The Circuit City installer and his supervisor didnít demonstrate much of anything. I excuse them on this because it may have been apparent that I understood the basic functioning of the alarm/remote-start system. But then I didnít ever hear the shock sensor instigate a chirp when I saw the installer adjusting it and jumping on my running board. I figured that I might be making a trip back to Circuit City for an adjustment later or doing it myself. (Iíve observed lots of annoying false alarms presumably from shock sensors, and I was wiling to leave this set at a high threshold for the time being.)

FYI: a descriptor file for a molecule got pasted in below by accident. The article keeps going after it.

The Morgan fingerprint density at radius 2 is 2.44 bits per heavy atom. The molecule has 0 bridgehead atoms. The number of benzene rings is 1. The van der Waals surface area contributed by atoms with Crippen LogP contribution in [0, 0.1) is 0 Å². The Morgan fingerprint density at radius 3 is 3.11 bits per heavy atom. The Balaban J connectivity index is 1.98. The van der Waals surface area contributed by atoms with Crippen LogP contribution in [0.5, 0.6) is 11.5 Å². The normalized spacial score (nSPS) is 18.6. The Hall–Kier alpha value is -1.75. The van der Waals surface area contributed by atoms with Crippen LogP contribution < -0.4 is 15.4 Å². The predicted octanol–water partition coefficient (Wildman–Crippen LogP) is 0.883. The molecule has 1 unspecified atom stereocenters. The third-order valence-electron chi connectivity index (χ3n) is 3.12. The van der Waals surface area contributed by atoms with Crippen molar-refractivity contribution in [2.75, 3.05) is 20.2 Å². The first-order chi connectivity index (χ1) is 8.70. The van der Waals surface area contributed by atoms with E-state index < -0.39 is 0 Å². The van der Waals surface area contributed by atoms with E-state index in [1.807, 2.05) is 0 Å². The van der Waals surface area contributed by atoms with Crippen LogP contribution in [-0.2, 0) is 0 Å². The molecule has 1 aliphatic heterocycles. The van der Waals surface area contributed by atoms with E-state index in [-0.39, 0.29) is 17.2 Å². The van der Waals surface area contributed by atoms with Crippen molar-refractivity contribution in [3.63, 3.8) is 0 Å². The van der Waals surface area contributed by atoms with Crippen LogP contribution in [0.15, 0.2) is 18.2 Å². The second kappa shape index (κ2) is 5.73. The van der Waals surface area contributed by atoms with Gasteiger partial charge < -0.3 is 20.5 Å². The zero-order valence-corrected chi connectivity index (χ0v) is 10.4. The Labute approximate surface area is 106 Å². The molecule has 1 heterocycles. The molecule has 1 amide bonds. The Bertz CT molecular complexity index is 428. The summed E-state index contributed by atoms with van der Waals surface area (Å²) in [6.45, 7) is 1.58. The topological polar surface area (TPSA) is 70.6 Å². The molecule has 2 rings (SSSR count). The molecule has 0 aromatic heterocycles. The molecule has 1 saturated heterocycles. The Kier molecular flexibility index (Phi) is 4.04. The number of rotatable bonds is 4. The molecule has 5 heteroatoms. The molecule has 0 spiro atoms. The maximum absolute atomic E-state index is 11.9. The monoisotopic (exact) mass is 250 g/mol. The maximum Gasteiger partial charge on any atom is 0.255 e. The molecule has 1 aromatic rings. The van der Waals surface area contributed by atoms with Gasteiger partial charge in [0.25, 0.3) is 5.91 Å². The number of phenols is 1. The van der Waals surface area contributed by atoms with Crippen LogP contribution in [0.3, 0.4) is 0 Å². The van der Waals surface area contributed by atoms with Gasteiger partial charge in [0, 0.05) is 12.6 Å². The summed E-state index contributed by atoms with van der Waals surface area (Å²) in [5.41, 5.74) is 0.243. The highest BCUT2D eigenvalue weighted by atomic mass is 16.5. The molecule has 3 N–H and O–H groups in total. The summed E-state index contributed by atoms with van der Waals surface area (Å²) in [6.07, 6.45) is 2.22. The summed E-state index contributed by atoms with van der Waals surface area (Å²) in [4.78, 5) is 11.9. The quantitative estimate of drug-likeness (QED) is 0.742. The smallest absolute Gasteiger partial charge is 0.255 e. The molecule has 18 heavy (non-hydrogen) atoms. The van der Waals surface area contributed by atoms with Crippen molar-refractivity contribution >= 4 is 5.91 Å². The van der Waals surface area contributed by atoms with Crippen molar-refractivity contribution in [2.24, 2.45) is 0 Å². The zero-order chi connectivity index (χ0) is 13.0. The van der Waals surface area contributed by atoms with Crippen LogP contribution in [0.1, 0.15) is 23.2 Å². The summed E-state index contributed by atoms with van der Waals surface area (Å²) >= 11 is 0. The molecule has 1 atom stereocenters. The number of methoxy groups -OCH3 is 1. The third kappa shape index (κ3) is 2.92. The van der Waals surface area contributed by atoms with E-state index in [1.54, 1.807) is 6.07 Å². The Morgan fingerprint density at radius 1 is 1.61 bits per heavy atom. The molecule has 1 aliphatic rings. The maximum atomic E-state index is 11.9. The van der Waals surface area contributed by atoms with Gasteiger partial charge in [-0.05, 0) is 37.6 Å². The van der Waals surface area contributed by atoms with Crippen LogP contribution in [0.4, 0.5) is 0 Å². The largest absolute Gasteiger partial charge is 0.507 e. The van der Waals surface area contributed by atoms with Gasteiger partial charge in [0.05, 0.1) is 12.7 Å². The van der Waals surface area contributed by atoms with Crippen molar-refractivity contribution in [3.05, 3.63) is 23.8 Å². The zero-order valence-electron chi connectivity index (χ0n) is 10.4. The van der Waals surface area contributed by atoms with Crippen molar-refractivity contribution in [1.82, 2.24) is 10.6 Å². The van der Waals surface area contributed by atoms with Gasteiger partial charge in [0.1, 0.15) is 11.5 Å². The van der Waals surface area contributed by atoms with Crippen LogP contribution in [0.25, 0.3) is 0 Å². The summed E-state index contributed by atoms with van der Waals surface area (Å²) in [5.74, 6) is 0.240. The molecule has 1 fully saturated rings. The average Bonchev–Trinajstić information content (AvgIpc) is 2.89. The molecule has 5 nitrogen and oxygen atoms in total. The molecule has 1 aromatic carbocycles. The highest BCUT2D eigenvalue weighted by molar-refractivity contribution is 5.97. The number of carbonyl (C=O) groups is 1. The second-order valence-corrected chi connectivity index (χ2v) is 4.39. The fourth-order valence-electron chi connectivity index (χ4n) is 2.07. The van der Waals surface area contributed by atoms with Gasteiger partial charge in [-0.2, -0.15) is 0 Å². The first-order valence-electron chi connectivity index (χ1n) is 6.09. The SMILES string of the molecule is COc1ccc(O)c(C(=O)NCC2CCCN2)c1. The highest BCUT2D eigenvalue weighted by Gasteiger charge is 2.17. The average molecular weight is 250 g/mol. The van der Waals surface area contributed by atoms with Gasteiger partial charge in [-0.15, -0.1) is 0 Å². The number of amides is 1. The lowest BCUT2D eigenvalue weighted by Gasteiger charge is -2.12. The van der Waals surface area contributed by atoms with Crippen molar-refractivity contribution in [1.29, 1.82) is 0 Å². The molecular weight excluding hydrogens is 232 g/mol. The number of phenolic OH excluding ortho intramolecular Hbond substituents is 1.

The Python 871XP description lists ďdome light supervisionĒ as a standard feature which is active in the default condition. Their advertising is misleading if this requires an ďadd on.Ē I requested that this function be deactivated and that the dome lights instead be wired to operate from one of the auxiliary channels. The installer explained that this might require an additional relay but I would have to discuss this with his supervisor when he arrived (4 hours after my installation had begun). The supervisor explained that this was not possible even for an additional cost. (Yes, I know that was BS, but he was full of it so I dropped the issue. And unlike the AAMCO transmission shop, he wasnít trying to rush my vehicle out of his service bay for the next customer [Oops, I donít mean to imply that the AAMCO shop is rushing me out of their service bay, only that they have a lot of customers waiting for service.]. I was the only customer in the three Circuit City service bays that day, including when I returned later with my ďalarm problem.Ē [Perhaps they did have customers during the late afternoon and evening after I left.] The supervisor and his installer were sitting around talking with their buddies who were obviously Ďhanging outí at the shop.)